It all ends up feeding into a nice little loop. The dungeon sections ride the line between strategic and light quite nicely, and you almost always return from a trip with something you can use to improve your town. Improving your town, in turn, usually makes you stronger for the dungeons. The only major showstoppers here are the occasional difficulty spikes and the stamina of your townspeople. Everything else makes me want to keep playing Egglia, while those two things make me want to put it down. Fortunately, those situations are rare enough that the game is generally quite pleasant. Certainly, the spiffy production values help things along, too. The game looks and sounds like the premium title it is, and the localization is fantastic. I’m not the biggest fan of the artist’s character designs, to be frank, but that’s a subjective thing.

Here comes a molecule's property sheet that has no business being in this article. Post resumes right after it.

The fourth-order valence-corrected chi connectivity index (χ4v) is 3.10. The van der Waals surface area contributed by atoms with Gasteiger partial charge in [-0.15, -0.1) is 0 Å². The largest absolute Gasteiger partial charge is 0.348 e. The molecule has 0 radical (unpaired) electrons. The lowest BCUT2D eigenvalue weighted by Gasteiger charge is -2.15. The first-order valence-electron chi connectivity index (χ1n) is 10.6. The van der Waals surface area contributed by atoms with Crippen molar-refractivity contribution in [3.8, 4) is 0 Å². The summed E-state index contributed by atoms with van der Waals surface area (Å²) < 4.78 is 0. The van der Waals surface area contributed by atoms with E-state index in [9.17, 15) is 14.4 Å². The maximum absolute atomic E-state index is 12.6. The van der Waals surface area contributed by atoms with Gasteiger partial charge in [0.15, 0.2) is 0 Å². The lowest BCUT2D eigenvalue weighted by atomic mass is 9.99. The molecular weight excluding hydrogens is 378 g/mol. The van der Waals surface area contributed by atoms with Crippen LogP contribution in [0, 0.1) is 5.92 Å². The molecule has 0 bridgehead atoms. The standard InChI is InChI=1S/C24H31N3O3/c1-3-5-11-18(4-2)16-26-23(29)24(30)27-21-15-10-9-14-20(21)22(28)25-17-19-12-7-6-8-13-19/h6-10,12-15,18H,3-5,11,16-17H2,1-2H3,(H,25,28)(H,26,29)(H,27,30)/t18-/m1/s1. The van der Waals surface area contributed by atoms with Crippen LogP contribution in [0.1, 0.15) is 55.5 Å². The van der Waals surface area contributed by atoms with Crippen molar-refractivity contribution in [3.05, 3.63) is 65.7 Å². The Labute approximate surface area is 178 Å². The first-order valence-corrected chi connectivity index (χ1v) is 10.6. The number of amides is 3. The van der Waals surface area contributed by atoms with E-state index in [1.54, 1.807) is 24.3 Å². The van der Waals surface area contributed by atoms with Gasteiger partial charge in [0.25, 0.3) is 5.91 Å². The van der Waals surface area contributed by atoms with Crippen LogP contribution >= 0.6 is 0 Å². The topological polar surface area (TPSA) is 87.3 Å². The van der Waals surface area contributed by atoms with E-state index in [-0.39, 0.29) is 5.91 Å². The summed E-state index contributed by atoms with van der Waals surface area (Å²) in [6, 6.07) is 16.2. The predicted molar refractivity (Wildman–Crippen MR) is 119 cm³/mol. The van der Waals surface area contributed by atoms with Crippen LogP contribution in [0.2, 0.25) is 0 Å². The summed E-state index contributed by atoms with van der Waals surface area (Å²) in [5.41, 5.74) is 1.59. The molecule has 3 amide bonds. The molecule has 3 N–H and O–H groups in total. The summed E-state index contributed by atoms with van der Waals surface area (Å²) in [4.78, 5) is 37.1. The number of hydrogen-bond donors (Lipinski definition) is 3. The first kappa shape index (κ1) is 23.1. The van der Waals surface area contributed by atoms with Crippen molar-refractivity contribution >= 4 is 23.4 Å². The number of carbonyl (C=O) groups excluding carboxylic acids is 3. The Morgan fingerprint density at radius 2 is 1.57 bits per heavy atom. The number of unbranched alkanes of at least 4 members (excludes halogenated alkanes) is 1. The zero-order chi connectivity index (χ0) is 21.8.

Ultimately, if you approach Egglia on its own terms, you’ll find a fun, fresh take on the social RPG genre, one whose premium price tag means you can expect things to be a little fairer than we usually see with this sort of model. Certain design choices may chafe, but the overall experience is well worth the price of admission. Just keep in mind that you will need internet access at all times while playing the game. That could be a legitimate deal-breaker for some of you. Otherwise, I’d recommend gritting your teeth through the timers and the occasional difficulty spike, because the juice is assuredly worth the squeeze.